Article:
No return close for Tyler Herro. And Love’s decision, Bam’s mom and more Heat-Celtics talk

Heat guard Tyler Herro isn’t close to returning after fracturing his right hand in Miami’s first playoff game.

Herro isn’t yet shooting or dribbling.

When the Heat announced his surgery, the team said he’s expected to miss a minimum of six weeks. Such a timetable would mean a return no sooner than Game 7 of the Eastern Conference finals.

Asked if Herro could play in this series, Erik Spoelstra said Monday: “There’s no way I could even answer that right now. The good thing about a hand is you’re able to do other things with that, but you can’t shoot, you can’t dribble, that kind of stuff. I don’t have an update. He won’t be playing Wednesday [in Game 1]. Is that fair enough?”

The loss of Herro and Victor Oladipo (to a season-ending knee injury) means the Heat has essentially subtracted Herro, Oladipo and P.J. Tucker from last year’s Eastern Conference finals team, while adding Kevin Love and Cody Zeller.

The Celtics have added Malcolm Brogdon since last year’s Eastern finals while losing no rotation player.

“They’re a very deep team,” Love said. “Obviously, losing Vic, losing Tyler are guns we wish that we had.”

As for Love, he was asked what he was thinking when he watched the 76ers lose to the Celtics on Sunday. Love considered Philadelphia after his February buyout from the Cleveland Cavaliers.

“I’m a great decision-maker,” Love said Monday, grinning. “This was always the first choice. And it always felt right. But it’s like going to a doctor and getting a second opinion. You always want to check all the boxes, understand what else is out there. But, again, this was always it for me.”


The Celtics went with a bigger starting lineup in their Game 6 and 7 wins against Philadelphia, with 6-9 Robert Williams starting alongside 6-9 Al Horford. Those two started together against the Heat in last year’s Eastern finals.

Asked how to punish a lineup with that type of size, Love said: “The way you punish that is try to take advantage of the spacing. I’m someone you can’t leave. Even if the ball is swung to me and I don’t like it and it’s not a crisp pass, I can pass it right to a shot with guys like Duncan [Robinson], Gabe [Vincent], Max [Strus], whoever it might be for a three ball.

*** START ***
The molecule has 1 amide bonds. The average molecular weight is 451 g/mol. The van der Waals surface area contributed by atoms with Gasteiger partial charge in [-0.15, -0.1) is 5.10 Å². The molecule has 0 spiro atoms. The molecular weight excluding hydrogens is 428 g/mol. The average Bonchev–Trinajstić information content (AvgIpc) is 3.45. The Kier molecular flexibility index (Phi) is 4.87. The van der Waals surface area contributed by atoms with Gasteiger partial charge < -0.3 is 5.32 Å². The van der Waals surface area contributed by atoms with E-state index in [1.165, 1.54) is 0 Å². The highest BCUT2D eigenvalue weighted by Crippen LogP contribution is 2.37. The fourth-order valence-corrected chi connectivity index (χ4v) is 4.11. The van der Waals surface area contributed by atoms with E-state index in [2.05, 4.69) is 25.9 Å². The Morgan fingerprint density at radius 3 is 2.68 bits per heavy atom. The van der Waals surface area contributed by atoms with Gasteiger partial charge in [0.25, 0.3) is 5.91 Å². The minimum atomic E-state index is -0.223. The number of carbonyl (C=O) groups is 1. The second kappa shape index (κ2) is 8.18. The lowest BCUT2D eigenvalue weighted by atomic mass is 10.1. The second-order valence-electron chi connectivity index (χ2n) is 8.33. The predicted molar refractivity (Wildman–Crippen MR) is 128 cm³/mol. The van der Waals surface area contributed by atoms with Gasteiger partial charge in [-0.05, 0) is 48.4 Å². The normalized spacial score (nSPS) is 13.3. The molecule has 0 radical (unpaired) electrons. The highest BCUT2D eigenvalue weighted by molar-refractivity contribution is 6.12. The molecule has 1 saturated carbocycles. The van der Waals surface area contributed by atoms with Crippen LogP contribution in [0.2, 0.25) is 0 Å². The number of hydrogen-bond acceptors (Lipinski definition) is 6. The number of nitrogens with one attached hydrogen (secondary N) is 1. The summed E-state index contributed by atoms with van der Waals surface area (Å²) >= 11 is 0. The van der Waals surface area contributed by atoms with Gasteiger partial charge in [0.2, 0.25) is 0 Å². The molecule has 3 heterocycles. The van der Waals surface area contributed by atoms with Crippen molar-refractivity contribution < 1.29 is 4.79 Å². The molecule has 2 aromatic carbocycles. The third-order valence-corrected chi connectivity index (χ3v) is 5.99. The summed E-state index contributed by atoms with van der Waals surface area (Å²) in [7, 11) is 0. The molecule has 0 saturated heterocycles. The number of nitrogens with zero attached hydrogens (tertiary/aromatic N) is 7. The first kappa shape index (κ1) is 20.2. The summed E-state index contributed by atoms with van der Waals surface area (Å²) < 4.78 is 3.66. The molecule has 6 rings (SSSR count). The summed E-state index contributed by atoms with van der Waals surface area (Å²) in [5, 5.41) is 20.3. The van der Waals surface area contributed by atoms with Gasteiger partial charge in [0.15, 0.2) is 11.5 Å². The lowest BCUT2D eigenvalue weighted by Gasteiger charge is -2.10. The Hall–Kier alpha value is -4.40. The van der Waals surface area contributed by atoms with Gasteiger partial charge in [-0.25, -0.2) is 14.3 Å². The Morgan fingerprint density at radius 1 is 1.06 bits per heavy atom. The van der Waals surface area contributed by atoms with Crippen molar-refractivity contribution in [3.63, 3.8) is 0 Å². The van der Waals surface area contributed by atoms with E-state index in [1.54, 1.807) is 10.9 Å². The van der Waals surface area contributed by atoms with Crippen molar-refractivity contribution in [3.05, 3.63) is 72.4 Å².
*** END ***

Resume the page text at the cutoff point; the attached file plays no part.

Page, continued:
“That ball movement and not getting stuck [is critical]. You saw Philly; the ball would get stuck. That’s how you take advantage of it. They’re a very good defensive team.”

The Heat is 7-2 in the playoffs since Spoelstra reinserted the Love (6-8) in Miami’s starting lineup, alongside Bam Adebayo (6-9).

“I knew in this last series, there would be games where my sole purpose was to keep those two bigs off the glass,” Love said of Julius Randle and Mitchell Robinson.

Adebayo said he couldn’t watch the conclusion of the Celtics’ blowout win against the 76ers on Mother’s Day because his mom had other ideas.

“My mom turned it off and wanted to watch, what’s it called, with Steve Harvey? The ‘Family Feud,’ ” he said.

That was fine with Spoelstra, who said Adebayo’s relationship with his mom is “cool…You kind of have to reset and kind of decompress. ‘Family Feud’ is a great way to do it. I have not tried that.”

Spoelstra said he took a walk during a part of the Celtics-76ers game, knowing he could analyze tape after the game.

Between the regular season and playoffs, the Heat has now outscored teams by 76 points in minutes defined by the NBA as “clutch” — the final five minutes of games with a margin of five points or less.

The Heat is 36-24 in games with clutch minutes.

Boston has outscored teams by 46 points in clutch minutes this season.

Both teams have shot very well in the clutch in the playoffs; the Heat is 20 for 40 from the field in clutch playoff minutes (50 percent), and Boston is shooting 51 percent in clutch postseason minutes.

What in particular has the Heat done better in the playoffs than the regular season?

“Sticking with it,” Caleb Martin said. “Through the regular season, we had our moments up and down where we let those bad stretches get the best of us. We’re doing a better job of staying mentally positive through everything…. We have a lot of belief in this group. We’re in the right place mentally.”

Milwaukee requested permission to interview Heat assistant coach Chris Quinn for its head coaching job, according to ESPN. The Bucks also reportedly have scheduled an interview with ABC/ESPN analyst Mark Jackson, among others.